Surprising Encounters at Yorkshire DanceThu 29 November 2018
Part of: Encounters Festivals
Antony Dunn, Marketing Manager, reflects on a very different sort of a weekend…
In the run-up to our first Encounters mini-festival in November, we talked a lot about building a ‘community of activists’ through its programme of performances, workshops, films, talks, meals and a silent disco.
We had an ambitious plan to bring together all kinds of people who experience different aspects of Yorkshire Dance’s work: children who take part in our Saturday morning dance classes and their families; older adults who’ve been involved in our Young at Arts programme for people at risk of social isolation; dance-lovers who regularly attend performances of experimental contemporary dance here; people who took part in our Hull-based Into the Light project for members of the local LGBTQ+ community…
Everyone who’s ever had anything to do with us, in fact.
We programmed a festival which was very much about doing rather than simply watching and, if Friday evening’s audiences for H2 Dance and Robbie Synge, Lucy Boyes and Company looked rather like our regular audience for performance, something very different indeed happened on Saturday morning.
With the foyer transformed into an arts-and-crafts studio, and the South Space into a café-bar, the whole building felt like it was ready for a celebration.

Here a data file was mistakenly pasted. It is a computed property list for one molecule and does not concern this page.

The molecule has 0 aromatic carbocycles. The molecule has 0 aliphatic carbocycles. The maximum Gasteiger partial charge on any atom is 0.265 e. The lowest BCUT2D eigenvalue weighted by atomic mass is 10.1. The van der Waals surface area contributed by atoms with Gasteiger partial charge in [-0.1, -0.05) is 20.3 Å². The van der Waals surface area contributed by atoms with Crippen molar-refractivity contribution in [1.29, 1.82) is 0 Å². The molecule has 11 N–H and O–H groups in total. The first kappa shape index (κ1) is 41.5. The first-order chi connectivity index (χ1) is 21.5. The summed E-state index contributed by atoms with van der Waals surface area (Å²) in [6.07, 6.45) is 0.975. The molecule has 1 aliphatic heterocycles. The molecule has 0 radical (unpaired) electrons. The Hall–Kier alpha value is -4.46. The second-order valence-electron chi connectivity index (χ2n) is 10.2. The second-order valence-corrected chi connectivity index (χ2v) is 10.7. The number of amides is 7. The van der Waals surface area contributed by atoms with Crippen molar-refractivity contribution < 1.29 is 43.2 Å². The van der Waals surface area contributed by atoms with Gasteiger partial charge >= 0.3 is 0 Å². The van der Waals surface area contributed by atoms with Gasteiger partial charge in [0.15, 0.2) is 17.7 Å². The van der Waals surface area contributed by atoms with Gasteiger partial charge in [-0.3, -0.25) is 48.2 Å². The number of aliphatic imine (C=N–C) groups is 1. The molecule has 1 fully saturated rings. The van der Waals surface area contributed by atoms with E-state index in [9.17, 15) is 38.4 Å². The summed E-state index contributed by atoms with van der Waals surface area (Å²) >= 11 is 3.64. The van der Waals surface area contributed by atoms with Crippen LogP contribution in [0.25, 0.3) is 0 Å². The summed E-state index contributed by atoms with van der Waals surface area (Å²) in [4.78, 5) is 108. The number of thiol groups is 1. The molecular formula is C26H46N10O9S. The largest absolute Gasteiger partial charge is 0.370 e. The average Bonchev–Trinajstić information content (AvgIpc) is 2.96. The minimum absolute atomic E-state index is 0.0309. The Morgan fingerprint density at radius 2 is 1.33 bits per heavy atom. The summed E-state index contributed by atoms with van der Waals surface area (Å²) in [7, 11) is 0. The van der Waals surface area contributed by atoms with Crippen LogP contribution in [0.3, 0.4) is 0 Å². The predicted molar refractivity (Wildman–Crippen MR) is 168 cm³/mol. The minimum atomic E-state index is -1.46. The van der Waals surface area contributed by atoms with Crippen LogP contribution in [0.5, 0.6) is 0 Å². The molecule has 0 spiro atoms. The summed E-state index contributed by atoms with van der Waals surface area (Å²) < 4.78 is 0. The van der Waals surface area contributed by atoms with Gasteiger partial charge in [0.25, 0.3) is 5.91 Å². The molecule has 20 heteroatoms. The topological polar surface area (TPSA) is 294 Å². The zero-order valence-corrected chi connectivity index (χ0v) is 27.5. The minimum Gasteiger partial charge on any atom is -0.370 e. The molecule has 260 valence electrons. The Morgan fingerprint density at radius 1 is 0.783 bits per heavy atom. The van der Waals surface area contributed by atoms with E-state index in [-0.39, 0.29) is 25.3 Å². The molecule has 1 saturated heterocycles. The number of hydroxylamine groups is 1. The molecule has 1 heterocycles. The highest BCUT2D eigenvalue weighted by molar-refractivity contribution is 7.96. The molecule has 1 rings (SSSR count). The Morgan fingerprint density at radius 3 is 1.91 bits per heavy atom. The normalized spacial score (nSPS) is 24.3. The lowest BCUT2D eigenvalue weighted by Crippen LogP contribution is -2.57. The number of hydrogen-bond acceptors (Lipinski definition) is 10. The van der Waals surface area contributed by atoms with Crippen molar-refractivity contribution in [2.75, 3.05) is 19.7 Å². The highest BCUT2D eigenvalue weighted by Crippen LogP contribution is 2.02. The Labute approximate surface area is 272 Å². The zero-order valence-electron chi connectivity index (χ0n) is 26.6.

Families started turning up for a series of workshops led by dance artist TC Howard. Parents – who normally drop their children off for a dance class and wait in the foyer for them to come out an hour later – joined in and danced with their children and with each other.
Robbie Synge led an all-age workshop whose participants ranged from 10 years old to 89.
Mike and Helen, stalwarts of our Young at Arts programme, danced solidly in the silent disco for an hour and a half, outdoing plenty of people less than half their age.
The pop-up café-bar was packed for lunch and afternoon tea with families, friends and colleagues chatting to people they were meeting for the first time. People modelled clay together, drew portraits of each other, quizzed each other about their different life experiences.
H2 Dance’s Strangers & Others found a studio full of people from toddlers to pensioners, receiving instructions through headphones, interacting, touching, moving together.
And then this mixed buildingful of people watched Robbie Synge, Lucy Boyes and Company – a group itself comprising dancers aged 32 to 74 – perform Ensemble, an extraordinarily moving, playful and physical dance work.
We did it. We made our temporary community of activists. And this was a gentle, kind and joyful activism. In an era when division and ‘othering’ seem to dominate all geo-political landscapes, meeting, spending time with and dancing with people who are different from us – different in gender, ethnicity, beliefs, age, whatever – seems radically counter-cultural.
Honestly, it was beautiful to watch. Not just the performances, but everything. Everywhere I looked, people were smiling. Nobody looked lost, or lonely, or out-of-place.
For most of us, it takes a certain amount of courage to encounter strangers and share a new experience with them, and when the whole festival was over, I was surprised to find how grateful I felt towards everyone who’d taken part – artists, audiences, our own staff and volunteers – for being courageous, for creating a joyful thing, for making a community.
Thanks, everyone. It was fun. Let’s do it again in March.